1921, October 13 — Higher Rifle Tactical School for Command Personnel of the Workers-Peasant Red Army "Third Comintern" (Высшая тактическо-стрелковая школа командного состава РККА имени III Коминтерна)

1923, April 24 — Higher Rifle Tactical School for Command Personnel of the Workers-Peasant Red Army "Third Comintern" «Vystrel» (Высшая тактическо-стрелковая школа командного состава РККА имени Коминтерна «Выстрел»)

1924, October 9 — Rifle Tactical Courses for Development of Command Personnel of the Workers-Peasant Red Army "Third Comintern" (Стрелково-тактические курсы усовершенствования комсостава РККА имени III Коминтерна)

1932, May 10 — Rifle Tactical Institute «Vystrel» (Стрелково-тактический институт «Выстрел»)

1935, December 9 — Higher Rifle Tactical Red Banner Courses for Development of Infantry Officers «Vystrel» "Marshal of the Soviet Union B. M. Shaposhnikov" (Высшие стрелково-тактические Краснознамённые курсы усовершенствования офицерского состава пехоты «Выстрел» имени Маршала Советского Союза Б. М. Шапошникова)

1954, ? — Central Order of Lenin and Red Banner Tactical Rifle Courses for Development of Officers of the Soviet Army «Vystrel» "Marshal of the Soviet Union B. M. Shaposhnikov" (Центральные ордена Ленина, Краснознамённые стрелково-тактические курсы усовершенствования офицерского состава Советской Армии «Выстрел» имени Маршала Советского Союза Б. М. Шапошникова)

1963, December 11 — Higher Officer Order of Lenin and Red Banner Courses «Vystrel» "Marshal of the Soviet Union B. M. Shaposhnikov" (Высшие офицерские ордена Ленина, Краснознамённые курсы «Выстрел» имени Маршала Советского Союза Б. М. Шапошникова)

1998, November 1 — Order of Lenin and Red Banner Training Center «Vystrel» of the Combined Arms Academy of the Armed Forces of the Russian Federation (Учебный орденов Ленина и Октябрьской Революции, Краснознамённый центр «Выстрел» Общевойсковой академии Вооружённых Сил Российской Федерации)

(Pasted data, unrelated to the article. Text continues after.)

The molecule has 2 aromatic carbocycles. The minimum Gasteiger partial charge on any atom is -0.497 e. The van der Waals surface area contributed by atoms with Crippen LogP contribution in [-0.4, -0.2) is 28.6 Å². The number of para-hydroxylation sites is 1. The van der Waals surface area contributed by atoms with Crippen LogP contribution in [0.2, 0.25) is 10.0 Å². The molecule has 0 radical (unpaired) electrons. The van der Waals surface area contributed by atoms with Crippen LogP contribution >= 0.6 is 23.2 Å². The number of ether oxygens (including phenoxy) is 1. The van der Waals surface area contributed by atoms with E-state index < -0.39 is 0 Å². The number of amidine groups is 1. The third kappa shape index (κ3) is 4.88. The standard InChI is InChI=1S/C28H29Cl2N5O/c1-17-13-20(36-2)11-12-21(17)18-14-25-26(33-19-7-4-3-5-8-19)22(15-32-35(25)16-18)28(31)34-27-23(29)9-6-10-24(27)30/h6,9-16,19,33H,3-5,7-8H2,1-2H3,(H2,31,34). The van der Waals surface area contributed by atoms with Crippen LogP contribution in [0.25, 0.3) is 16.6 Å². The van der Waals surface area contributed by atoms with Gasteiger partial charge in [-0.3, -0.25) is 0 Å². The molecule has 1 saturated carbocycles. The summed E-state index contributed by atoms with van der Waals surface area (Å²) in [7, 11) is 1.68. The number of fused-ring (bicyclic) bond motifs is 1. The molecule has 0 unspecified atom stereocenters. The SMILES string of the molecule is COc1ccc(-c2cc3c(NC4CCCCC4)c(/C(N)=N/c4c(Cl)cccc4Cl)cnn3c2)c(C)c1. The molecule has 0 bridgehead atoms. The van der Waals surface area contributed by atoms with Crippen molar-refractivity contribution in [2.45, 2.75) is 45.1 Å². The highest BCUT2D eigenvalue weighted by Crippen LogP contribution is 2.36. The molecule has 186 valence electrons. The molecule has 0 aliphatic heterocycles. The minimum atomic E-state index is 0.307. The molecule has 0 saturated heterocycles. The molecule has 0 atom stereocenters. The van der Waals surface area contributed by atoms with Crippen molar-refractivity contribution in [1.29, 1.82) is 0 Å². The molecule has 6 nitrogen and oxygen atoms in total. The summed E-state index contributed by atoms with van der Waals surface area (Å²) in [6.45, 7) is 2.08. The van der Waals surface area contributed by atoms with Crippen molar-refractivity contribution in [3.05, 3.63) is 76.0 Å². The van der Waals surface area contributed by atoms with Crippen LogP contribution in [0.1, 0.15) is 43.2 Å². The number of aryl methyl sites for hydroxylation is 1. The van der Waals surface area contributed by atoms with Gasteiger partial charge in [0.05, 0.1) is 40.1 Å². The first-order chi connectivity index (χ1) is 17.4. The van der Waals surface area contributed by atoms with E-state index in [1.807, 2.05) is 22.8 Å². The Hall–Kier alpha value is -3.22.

2009, October 14 — the «Vystrel» Training Center was disbanded

2011, December 10 — a Museum of Combat and Labor Glory «Vystrel» (Музей ратной и трудовой славы «Выстрел») was founded in the building of the center's Officers' Club

2015, May 19 — the Minister of Defence signed an order for the formation of a Military Formations Command Personnel Training Center (Центр подготовки руководящего состава соединений) as a successor of the traditions of the «Vystrel»

2016, January 12 — the Military Formations Command Personnel Training Center was reformed into Land Forces Inspection (Инспекция Сухопутных войск)

Note that Vystrel is a word play, both an actual Russian word meaning 'shot' and a portmanteau from Higher Rifle [Tactical School] «Vystrel» (Высшая тактическо-стрелковая школа > Выстрел).

ReferencesEdit

CitationsEdit

  1. ^ "История" [History] (in Russian). Combined Arms Academy of the Armed Forces of the Russian Federation. Retrieved 2 December 2018.
  2. ^ "Последний "Выстрел"" [After Vystrel]. Interfax (in Russian). 27 February 2009. Retrieved 2 December 2018.
  3. ^ Grachev 1994, p. 323.
  4. ^ "В.В. Кочемасов" [V.V. Kochemasov]. Krasnaya Zvezda (in Russian). Retrieved 2 December 2018.

BibliographyEdit